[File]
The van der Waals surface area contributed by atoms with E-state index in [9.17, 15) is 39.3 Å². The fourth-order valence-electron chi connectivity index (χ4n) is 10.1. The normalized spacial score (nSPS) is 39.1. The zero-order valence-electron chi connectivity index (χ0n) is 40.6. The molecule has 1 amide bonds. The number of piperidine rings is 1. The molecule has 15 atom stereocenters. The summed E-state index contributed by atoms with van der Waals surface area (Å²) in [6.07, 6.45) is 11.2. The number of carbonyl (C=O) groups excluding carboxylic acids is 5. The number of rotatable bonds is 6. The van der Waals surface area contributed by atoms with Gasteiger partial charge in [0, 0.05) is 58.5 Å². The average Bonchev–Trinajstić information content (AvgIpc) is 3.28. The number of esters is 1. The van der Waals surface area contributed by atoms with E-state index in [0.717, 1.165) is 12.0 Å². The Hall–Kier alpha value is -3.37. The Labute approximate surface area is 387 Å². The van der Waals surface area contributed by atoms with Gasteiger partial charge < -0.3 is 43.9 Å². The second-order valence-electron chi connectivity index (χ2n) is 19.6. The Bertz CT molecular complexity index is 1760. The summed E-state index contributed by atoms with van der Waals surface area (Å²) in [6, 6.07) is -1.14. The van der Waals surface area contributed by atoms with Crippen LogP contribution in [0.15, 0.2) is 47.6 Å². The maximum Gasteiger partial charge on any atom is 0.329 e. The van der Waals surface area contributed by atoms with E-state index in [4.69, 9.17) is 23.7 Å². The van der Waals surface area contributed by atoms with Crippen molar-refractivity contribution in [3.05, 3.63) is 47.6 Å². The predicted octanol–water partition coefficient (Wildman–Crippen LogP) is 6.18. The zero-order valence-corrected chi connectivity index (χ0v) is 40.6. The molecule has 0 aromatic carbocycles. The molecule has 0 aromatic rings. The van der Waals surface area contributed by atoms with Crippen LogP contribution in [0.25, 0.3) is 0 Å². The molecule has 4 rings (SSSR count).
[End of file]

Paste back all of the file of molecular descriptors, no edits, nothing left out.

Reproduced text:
The van der Waals surface area contributed by atoms with E-state index in [9.17, 15) is 39.3 Å². The fourth-order valence-electron chi connectivity index (χ4n) is 10.1. The normalized spacial score (nSPS) is 39.1. The zero-order valence-electron chi connectivity index (χ0n) is 40.6. The molecule has 1 amide bonds. The number of piperidine rings is 1. The molecule has 15 atom stereocenters. The summed E-state index contributed by atoms with van der Waals surface area (Å²) in [6.07, 6.45) is 11.2. The number of carbonyl (C=O) groups excluding carboxylic acids is 5. The number of rotatable bonds is 6. The van der Waals surface area contributed by atoms with Gasteiger partial charge in [0, 0.05) is 58.5 Å². The average Bonchev–Trinajstić information content (AvgIpc) is 3.28. The number of esters is 1. The van der Waals surface area contributed by atoms with E-state index in [0.717, 1.165) is 12.0 Å². The Hall–Kier alpha value is -3.37. The Labute approximate surface area is 387 Å². The van der Waals surface area contributed by atoms with Gasteiger partial charge < -0.3 is 43.9 Å². The second-order valence-electron chi connectivity index (χ2n) is 19.6. The Bertz CT molecular complexity index is 1760. The summed E-state index contributed by atoms with van der Waals surface area (Å²) in [6, 6.07) is -1.14. The van der Waals surface area contributed by atoms with Crippen LogP contribution in [0.15, 0.2) is 47.6 Å². The maximum Gasteiger partial charge on any atom is 0.329 e. The van der Waals surface area contributed by atoms with E-state index in [4.69, 9.17) is 23.7 Å². The van der Waals surface area contributed by atoms with Crippen molar-refractivity contribution in [3.05, 3.63) is 47.6 Å². The predicted octanol–water partition coefficient (Wildman–Crippen LogP) is 6.18. The zero-order valence-corrected chi connectivity index (χ0v) is 40.6. The molecule has 0 aromatic carbocycles. The molecule has 0 aromatic rings. The van der Waals surface area contributed by atoms with Crippen LogP contribution in [0.25, 0.3) is 0 Å². The molecule has 4 rings (SSSR count).